The Office was in Chancery Lane, near the Holborn end. The business of the office was to enrol commissions, pardons, patents, warrants, etc., that had passed the Great Seal in addition to other business in Chancery. In the early history of the Court of Chancery, the Six Clerks and their under-clerks appear to have acted as the attorneys of the suitors. As business increased, these under-clerks became a distinct body, and were recognized by the court under the denomination of sworn clerks, or clerks in court. The advance of commerce, with its consequent accession of wealth, so multiplied the subjects requiring the judgment of a Court of Equity, that the limits of a public office were found wholly inadequate to supply a sufficient number of officers to conduct the business of the suitors. Hence originated the "Solicitors of the Court of Chancery". The Office also facilitated Chancery claims by litigants in forma pauperis (impoverished), including children and those suffering from mental illness.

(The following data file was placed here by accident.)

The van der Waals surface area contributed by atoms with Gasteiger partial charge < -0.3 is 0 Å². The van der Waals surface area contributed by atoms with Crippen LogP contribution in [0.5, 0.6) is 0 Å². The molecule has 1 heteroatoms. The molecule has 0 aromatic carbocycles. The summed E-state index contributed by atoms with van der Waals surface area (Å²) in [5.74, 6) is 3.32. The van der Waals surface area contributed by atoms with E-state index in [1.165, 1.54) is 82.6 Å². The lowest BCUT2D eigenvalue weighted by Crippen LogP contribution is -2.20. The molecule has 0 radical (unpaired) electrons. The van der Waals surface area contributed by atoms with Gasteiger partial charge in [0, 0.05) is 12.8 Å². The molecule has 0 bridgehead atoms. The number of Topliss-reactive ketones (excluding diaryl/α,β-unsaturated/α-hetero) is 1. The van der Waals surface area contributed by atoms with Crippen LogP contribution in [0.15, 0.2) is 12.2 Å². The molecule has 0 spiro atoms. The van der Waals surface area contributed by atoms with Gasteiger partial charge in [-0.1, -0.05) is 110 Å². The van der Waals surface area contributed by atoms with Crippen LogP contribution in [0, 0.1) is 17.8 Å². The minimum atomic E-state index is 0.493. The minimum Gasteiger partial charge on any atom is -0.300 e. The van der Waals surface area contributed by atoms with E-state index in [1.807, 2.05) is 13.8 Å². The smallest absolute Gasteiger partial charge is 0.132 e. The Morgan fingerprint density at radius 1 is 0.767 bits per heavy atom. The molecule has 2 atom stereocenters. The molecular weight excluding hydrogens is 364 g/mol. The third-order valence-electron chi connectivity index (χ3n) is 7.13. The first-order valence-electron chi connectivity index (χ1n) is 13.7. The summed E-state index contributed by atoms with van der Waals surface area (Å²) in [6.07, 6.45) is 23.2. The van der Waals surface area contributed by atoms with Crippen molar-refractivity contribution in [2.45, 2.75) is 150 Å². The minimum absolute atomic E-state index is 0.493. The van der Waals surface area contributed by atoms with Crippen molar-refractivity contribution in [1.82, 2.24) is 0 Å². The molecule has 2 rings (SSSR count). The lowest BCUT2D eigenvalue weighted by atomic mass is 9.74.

- Lobban, M. (2004a). "Preparing for Fusion: Reforming the Nineteenth-Century Court of Chancery, Part I". Law and History Review. University of Illinois. Archived from the original on 2008-07-09.
- Lobban, M. (2004b). "Preparing for Fusion: Reforming the Nineteenth-Century Court of Chancery, Part II". Law and History Review. University of Illinois. Archived from the original on 2008-09-19.
- Smith, J. S. (1834) A Treatise on the Practice of the Court of Chancery, with an appendix of forms and precedents of costs, adapted to the last new orders, 3rd ed. p.62
- Wheatley, H. B. (ed.) (1893). The Diary of Samuel Pepys. London: George Bell & Son.CS1 maint: extra text: authors list (link)